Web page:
The older I get, the more important proper skin care becomes. I interviewed skin health expert and dermatologist Dr. Mandy Wong from Kelowna Restore Dermapure to get her best tips on protecting and restoring sun damaged skin all year round to keep your skin healthy and glowing!
I used to think that sun care was only a summer thing… wrong! Dr. Wong graciously answered all of my burning questions about skin care, sunscreens, when to be concerned about sun damage (and what to look for) and when and how to repair sun damaged skin. I’ll let her take it away!
When it comes to keeping our skin looking young and healthy, what is the number one thing we can do?
The biggest thing you can do for your skin, especially when you live in the Okanagan with our beautiful sunny summers, is protect your skin from UV radiation. This needs to start from an early age, because the damage created may not evident when you are younger but does catch up with you as you age. As I do many full body skin exams, the difference between sun exposed skin on a person’s body is strikingly different from areas of the body that have always been protected by clothing. Changes can be seen as early as in the 40’s, with sun-damaged skin showing wrinkling, brown pigmented spots, spider veins, and looser skin. Unprotected sun exposure results in premature skin aging.
How effective is sunscreen at protecting against aging?
The most important things to look for in a sunscreen is an SPF rating of at least 30 and it is broad spectrum, meaning it protects from UVA and UVB. An easy way to remember what each type of UV radiation causes is to think of UVA as causing aging (wrinkles, loose skin) and UVB causing sunburn. Sunscreen works well so long as enough is applied and it is reapplied regularly. It is recommended to apply sunscreen every couple of hours and if you have been in the water, right after you towel off. This may seem difficult for women who do not want to reapply their make-up every time they reapply their sunscreen. Dry sunscreens that are brushed over make-up are an effective way to get around this concern.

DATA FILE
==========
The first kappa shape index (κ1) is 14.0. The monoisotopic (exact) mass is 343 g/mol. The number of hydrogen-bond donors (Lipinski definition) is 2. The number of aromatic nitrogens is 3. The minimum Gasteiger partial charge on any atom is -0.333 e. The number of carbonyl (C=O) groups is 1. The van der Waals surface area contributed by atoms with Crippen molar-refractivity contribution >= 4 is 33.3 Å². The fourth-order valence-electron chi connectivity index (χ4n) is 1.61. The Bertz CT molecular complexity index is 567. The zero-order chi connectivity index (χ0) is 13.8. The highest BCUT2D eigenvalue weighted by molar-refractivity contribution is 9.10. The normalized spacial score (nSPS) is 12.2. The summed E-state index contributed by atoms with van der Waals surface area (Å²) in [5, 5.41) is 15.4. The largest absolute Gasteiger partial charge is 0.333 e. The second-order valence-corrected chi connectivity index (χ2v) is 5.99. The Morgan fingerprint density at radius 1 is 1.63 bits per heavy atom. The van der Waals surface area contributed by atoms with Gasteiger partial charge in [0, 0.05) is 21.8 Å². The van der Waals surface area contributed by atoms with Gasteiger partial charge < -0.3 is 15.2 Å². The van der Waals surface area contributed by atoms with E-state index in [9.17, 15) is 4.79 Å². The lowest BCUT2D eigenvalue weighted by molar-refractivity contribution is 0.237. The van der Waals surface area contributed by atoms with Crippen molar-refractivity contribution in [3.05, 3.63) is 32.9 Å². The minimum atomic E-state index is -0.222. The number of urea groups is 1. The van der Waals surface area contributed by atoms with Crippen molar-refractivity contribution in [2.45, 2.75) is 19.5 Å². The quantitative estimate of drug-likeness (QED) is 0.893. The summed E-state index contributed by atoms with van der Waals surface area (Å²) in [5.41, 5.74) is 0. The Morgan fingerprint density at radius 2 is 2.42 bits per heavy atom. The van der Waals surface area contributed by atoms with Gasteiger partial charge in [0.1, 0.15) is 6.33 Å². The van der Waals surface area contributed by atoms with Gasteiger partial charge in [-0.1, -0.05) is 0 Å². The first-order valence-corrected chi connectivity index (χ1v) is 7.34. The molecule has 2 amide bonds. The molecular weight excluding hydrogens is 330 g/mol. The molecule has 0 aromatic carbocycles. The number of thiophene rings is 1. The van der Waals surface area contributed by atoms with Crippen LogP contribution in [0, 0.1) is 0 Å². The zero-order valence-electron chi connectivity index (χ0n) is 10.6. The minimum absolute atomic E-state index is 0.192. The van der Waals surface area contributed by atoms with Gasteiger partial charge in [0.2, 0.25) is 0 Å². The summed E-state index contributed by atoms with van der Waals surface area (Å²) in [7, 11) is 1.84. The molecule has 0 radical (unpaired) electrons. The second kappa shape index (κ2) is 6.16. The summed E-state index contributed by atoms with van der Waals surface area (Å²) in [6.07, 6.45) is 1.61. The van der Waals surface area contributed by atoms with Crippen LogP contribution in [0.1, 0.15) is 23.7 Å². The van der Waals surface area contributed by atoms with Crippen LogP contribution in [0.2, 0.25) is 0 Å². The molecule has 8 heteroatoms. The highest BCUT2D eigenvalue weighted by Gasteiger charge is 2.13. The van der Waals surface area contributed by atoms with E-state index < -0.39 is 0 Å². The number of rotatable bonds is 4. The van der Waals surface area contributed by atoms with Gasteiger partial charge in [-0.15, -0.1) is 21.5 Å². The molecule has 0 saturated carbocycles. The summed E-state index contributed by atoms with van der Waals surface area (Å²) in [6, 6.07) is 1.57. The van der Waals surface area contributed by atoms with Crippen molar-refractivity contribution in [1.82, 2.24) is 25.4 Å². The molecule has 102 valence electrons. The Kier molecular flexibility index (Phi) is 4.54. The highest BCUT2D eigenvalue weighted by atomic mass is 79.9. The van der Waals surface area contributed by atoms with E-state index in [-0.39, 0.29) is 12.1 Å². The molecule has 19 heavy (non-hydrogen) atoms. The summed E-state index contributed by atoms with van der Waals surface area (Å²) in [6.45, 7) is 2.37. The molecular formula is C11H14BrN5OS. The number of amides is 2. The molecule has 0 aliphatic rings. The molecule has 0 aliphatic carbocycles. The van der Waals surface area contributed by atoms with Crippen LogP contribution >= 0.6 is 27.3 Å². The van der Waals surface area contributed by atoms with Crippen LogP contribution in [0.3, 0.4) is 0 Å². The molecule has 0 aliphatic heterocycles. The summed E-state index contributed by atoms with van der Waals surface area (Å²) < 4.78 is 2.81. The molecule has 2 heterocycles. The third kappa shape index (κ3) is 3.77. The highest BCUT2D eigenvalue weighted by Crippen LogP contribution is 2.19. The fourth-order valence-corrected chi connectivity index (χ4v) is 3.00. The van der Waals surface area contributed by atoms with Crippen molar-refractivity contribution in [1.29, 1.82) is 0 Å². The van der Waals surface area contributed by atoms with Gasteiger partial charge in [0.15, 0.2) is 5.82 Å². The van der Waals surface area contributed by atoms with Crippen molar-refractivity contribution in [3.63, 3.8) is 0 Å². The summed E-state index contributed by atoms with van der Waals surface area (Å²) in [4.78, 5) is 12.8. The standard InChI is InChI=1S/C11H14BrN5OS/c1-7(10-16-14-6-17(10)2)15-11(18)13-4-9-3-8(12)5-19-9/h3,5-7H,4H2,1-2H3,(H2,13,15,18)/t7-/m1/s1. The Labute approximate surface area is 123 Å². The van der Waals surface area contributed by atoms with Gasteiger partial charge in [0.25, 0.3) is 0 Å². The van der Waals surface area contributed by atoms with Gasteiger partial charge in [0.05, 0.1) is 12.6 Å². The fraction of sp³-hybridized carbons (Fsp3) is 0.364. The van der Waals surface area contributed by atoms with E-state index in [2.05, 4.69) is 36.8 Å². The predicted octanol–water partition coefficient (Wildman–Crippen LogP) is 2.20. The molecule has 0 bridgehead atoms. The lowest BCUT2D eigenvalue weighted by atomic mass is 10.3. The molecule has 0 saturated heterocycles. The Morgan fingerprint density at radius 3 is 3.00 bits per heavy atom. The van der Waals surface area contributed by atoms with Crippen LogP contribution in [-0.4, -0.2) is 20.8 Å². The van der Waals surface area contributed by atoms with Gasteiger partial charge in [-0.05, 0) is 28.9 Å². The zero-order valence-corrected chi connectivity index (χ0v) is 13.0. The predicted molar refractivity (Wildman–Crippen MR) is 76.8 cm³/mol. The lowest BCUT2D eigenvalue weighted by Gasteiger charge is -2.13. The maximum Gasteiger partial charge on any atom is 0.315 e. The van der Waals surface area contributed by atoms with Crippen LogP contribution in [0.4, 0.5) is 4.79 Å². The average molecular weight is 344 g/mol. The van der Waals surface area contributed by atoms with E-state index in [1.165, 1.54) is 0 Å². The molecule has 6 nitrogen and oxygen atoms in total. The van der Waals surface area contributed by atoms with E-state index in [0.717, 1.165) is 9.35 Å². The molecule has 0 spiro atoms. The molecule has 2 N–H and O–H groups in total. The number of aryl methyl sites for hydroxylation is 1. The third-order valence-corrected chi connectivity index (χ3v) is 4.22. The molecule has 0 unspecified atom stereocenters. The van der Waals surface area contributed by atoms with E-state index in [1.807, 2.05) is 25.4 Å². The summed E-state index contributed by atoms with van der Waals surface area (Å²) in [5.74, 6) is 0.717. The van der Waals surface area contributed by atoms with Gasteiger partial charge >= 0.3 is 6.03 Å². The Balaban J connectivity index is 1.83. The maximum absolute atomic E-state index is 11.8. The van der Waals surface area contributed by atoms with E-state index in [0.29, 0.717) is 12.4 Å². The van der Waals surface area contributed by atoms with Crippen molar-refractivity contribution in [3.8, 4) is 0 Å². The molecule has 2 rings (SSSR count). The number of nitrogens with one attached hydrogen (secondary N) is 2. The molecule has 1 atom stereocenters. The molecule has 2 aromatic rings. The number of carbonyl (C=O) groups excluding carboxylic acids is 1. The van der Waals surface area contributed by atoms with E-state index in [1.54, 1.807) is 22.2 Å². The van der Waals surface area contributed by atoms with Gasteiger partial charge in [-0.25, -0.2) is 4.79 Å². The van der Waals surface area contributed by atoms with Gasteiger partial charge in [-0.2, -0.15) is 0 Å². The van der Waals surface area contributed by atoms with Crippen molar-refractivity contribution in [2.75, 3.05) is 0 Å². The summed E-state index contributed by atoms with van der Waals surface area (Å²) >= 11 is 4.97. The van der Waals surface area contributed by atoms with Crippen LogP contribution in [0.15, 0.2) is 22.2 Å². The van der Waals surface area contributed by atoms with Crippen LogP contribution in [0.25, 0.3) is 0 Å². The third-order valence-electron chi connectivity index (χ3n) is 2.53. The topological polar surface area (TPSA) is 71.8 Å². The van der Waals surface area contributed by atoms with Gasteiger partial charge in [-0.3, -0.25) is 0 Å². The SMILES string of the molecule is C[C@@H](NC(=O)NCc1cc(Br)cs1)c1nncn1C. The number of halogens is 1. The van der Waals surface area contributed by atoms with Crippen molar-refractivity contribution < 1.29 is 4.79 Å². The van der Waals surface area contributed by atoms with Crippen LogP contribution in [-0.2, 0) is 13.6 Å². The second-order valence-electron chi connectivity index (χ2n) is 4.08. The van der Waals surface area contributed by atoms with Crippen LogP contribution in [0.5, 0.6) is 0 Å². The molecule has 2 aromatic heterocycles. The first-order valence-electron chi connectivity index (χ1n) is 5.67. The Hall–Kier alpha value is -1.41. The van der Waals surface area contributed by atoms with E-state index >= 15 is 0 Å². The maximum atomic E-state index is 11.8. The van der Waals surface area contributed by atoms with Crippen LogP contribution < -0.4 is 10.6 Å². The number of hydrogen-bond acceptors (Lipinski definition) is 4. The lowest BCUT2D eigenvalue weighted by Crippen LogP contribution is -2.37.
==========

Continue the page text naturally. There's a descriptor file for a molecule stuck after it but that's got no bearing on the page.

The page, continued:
There are so many different types of sunscreens: what should we look for when purchasing a sunscreen?
There are two main types of sunscreens that are commercially available:
- Mineral sunscreen which contain zinc oxide and titanium dioxide. These work by reflecting the UV radiation, preventing it from entering the skin.
- Chemical sunscreen includes ingredients such as oxybenzone, octinoxate and avobenzone. They absorb into the skin and then absorbs UV rays, converts the rays into heat, and releases them from the body.
Most physicians recommend mineral sunscreen as they are less irritating and a better fit for sensitive skin. Mineral sunscreens sit on top of the skin instead of being absorbed into the skin like chemical sunscreens, averting safety concerns related to chemical sunscreens. Many patients are leery of mineral sunscreens because they picture the unsightly white paste on their face. These days, however, mineral sunscreens can be very cosmetically elegant as the minerals have been micronized. They are much easier to blend into the skin, and many brands carry tinted mineral sunscreen.
What SPF do you recommend purchasing?